Confusion Corner: Time for a name change, Redskins
Written by Zoe Johnson|
November 3, 2014
Can you think of a problem you have that, in theory, shouldn’t be a problem? It’s a “non-problem,” something that has an obvious solution, which, for whatever reason, you choose to ignore. Maybe you have an ant infestation because you won’t take out the trash. It happens, girl; go buy some Raid. Or maybe you’ve been exhausted all day because you stayed up until 4 a.m. watching Beyonce dance tutorials on YouTube. I totally get it — those are important goals. These non-problems plague our lives and, generally speaking, all logical people will follow the obvious solution and fix these problems, putting an end to their unnecessary suffering. The operative word here is “logical,” a quality the leaders of the National Football League and the Washington Redskins seem to lack.
I won’t pretend that I know much about the actual sport of football. I do know, however, that the business of football in America is a big deal and that the queen bee of this billion-dollar industry is the NFL. Like all other big businesses in our capitalist society, the NFL cares about two things above all else: its players’ safety and compensation. Silly rabbit, try again. Revenue and profits? Ding-ding! That’s pretty much all there is to it. Most companies make decisions with those two end goals in mind and the NFL is no different. That’s why it is shocking and confusing to me (and millions of other Americans) that the NFL continues to ignore the infamous issue of the Washington Redskins name. Yes, the NFL has taken several measures to “prove” that the name isn’t racist, but if the issue isn’t solved, it’s a good as being ignored. Here lies the NFL’s non-problem, because it has such a simple solution. Change the name. Why is this even a debate anymore? Why spend all the legal fees battling back and forth? Why have your brand’s name dragged through the mud, and those associated with it decried as racists? Change the name and admit you were wrong so we can move on to the next crisis.
I mean, jeez Louise, NFL, what is the big deal? Is it that you can’t think of another name? How about the Washington Zoe Johnson’s? For the right price, my name could easily be up for franchise. How about the Washington [insert literally any other word besides one that is historically racist and derogatory]? Is the problem that it’s going to cost a lot of money to re-trademark a name, make all new promotional material, and train announcers not to say “Redskins?” That last one is probably the trickiest one out of all of these because it’s not like you don’t have the money, or the ability to borrow it. Look, if you need help figuring out how to borrow money from the government, again: Give me a call. I have a talent for this — just check my student loan debt. All jokes aside, the fact that the NFL is continuing to make huge profits off of that disgusting name is a real shame, especially when it’s a non-problem with an easy solution.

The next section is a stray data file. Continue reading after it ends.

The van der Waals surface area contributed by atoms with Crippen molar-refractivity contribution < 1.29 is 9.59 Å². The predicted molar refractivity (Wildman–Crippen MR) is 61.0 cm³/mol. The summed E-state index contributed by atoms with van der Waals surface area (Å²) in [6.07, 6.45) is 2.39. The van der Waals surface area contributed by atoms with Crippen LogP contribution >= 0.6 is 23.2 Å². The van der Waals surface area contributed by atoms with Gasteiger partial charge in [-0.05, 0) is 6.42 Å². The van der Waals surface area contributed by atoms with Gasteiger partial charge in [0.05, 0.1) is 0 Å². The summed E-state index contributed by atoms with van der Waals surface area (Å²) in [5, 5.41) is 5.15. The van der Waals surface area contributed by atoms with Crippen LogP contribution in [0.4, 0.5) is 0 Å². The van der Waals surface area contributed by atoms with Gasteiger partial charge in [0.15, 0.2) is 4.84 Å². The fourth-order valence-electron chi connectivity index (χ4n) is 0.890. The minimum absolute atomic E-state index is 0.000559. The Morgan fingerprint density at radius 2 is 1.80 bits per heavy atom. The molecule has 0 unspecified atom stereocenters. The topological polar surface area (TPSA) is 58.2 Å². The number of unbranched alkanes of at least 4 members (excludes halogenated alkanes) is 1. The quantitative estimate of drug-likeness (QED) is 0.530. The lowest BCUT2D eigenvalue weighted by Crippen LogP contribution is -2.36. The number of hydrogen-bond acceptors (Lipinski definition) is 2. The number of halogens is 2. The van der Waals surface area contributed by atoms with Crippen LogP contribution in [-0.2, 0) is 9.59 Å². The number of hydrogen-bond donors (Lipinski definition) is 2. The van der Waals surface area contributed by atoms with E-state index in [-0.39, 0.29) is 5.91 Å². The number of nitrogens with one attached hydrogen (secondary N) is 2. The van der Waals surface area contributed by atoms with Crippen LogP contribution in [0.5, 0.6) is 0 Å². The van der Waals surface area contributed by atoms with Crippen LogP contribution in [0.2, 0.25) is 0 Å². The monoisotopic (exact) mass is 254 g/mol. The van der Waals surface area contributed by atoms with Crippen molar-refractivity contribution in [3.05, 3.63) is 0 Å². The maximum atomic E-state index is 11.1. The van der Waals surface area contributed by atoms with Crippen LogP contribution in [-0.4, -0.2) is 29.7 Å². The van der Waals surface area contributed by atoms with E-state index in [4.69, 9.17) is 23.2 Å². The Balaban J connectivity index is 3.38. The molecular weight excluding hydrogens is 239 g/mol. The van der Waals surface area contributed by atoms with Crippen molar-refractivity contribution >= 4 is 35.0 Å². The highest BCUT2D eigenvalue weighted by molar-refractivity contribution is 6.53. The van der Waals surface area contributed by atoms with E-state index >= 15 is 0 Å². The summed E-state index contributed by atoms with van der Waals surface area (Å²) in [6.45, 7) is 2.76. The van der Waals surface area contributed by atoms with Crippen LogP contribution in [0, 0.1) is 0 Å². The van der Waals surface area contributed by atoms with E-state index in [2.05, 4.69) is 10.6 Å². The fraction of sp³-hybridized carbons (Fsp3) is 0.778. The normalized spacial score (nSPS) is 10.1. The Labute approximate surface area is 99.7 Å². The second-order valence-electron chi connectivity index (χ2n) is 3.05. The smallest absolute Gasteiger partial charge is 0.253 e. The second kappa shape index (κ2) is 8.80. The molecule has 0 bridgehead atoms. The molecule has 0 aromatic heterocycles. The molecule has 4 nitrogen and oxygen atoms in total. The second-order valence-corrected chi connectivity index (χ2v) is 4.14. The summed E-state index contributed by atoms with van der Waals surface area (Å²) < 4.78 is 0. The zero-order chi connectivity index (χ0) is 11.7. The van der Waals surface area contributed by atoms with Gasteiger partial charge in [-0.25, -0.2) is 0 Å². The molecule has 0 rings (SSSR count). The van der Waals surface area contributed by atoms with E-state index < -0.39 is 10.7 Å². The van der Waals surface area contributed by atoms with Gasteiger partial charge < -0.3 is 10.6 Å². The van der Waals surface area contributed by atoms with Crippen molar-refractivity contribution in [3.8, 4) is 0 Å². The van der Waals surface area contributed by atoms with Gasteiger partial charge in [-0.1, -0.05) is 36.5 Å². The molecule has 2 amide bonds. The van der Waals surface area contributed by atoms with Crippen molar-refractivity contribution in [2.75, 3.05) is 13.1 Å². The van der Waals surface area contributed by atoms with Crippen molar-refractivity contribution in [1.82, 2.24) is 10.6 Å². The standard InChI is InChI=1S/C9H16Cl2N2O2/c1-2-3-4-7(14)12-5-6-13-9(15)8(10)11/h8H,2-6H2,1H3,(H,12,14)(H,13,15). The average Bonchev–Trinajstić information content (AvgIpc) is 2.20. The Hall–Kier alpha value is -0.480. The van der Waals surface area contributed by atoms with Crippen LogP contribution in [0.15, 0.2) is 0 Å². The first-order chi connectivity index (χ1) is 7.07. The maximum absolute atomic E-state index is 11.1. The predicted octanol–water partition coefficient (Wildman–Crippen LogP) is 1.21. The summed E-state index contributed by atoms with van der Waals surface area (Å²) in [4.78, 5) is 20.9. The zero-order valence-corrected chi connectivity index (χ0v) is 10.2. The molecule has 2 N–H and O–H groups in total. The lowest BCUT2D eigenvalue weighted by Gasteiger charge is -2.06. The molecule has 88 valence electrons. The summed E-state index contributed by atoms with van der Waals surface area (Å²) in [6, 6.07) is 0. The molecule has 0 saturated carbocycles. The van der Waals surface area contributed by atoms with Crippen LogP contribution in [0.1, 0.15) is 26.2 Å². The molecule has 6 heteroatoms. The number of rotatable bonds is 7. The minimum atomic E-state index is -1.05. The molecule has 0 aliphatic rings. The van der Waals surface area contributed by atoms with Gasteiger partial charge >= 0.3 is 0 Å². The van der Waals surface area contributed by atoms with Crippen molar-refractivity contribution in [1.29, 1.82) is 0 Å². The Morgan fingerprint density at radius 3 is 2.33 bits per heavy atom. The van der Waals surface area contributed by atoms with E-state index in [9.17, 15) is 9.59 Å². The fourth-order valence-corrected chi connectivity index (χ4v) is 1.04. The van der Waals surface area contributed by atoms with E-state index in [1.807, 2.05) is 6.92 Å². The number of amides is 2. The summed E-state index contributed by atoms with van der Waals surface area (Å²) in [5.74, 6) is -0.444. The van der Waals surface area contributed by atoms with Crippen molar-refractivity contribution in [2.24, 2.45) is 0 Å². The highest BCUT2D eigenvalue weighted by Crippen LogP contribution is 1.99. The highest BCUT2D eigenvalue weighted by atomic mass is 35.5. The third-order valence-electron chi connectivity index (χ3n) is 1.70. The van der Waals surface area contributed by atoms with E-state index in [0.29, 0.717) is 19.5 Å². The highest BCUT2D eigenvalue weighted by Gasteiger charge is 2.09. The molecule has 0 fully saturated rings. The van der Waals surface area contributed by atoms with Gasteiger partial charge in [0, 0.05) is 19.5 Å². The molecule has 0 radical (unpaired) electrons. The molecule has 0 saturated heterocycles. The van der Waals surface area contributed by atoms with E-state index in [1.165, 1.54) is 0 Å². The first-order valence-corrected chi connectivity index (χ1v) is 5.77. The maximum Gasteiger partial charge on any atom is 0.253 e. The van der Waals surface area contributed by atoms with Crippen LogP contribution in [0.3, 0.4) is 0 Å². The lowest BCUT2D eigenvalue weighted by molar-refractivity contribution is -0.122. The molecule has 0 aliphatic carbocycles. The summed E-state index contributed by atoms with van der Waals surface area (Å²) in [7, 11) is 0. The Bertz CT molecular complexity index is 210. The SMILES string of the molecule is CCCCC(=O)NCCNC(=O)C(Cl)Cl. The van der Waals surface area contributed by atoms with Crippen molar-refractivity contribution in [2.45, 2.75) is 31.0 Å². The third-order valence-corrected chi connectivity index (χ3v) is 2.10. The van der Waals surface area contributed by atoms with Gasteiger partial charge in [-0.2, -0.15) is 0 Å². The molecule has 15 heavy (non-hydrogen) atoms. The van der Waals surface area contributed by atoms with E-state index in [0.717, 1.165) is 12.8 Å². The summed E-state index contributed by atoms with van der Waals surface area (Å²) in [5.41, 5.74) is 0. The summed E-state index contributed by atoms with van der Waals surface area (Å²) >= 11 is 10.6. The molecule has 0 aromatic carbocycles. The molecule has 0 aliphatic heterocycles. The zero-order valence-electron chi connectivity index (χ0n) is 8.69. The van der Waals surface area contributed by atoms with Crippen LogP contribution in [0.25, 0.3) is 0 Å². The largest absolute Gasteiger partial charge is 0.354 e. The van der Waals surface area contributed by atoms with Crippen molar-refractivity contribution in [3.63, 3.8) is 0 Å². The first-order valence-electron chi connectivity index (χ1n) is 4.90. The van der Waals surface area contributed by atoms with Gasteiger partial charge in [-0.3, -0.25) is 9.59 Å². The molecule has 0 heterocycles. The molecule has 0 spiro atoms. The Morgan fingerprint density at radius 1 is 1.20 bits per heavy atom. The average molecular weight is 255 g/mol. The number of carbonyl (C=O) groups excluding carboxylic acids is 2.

Why should we, as students of the College of William and Mary, care what the NFL does regarding this issue? Because like it or not, we are residents (or at least pseudo-residents) of Virginia, where the Washington Redskins headquarters is located. When you’re screaming “Go Redskins!” or decorating your room with a weird representation of a Tribal Chief, do you realize what you’re condoning? On more than one level, you are condoning the continual misrepresentation of a marginalized group. Sure, you can still be a fan of Washington’s team and love the game of football. I’m not saying you can’t. What I’m saying is that maybe we should step back and truly consider the words we say and the images we wear. Simple. Additionally, since mid-term elections are upon us, consider how Virginia’s candidates for Senate have reacted to this issue and whether you agree with that reaction.
The College knows all about this kind of problem. We used to be called the Indians, we had feathers all over the College’s paraphernalia, and we still do some sort of tomahawk dance with our arms when the football team scores a touchdown. However, we did what any logical institution does when faced with a non-problem — solved it! We changed our name and got rid of the feathers, and while the tomahawk dance is a part of that legacy, at least the leaders of our school had enough sense to put a formal end to the offensiveness. That’s a final score of William and Mary 1, Washington Redskins and the NFL 0.
Zoe Johnson is a Confusion Corner columnist and has considered changing her name to The Columnist Formerly Known as Zoe Johnson.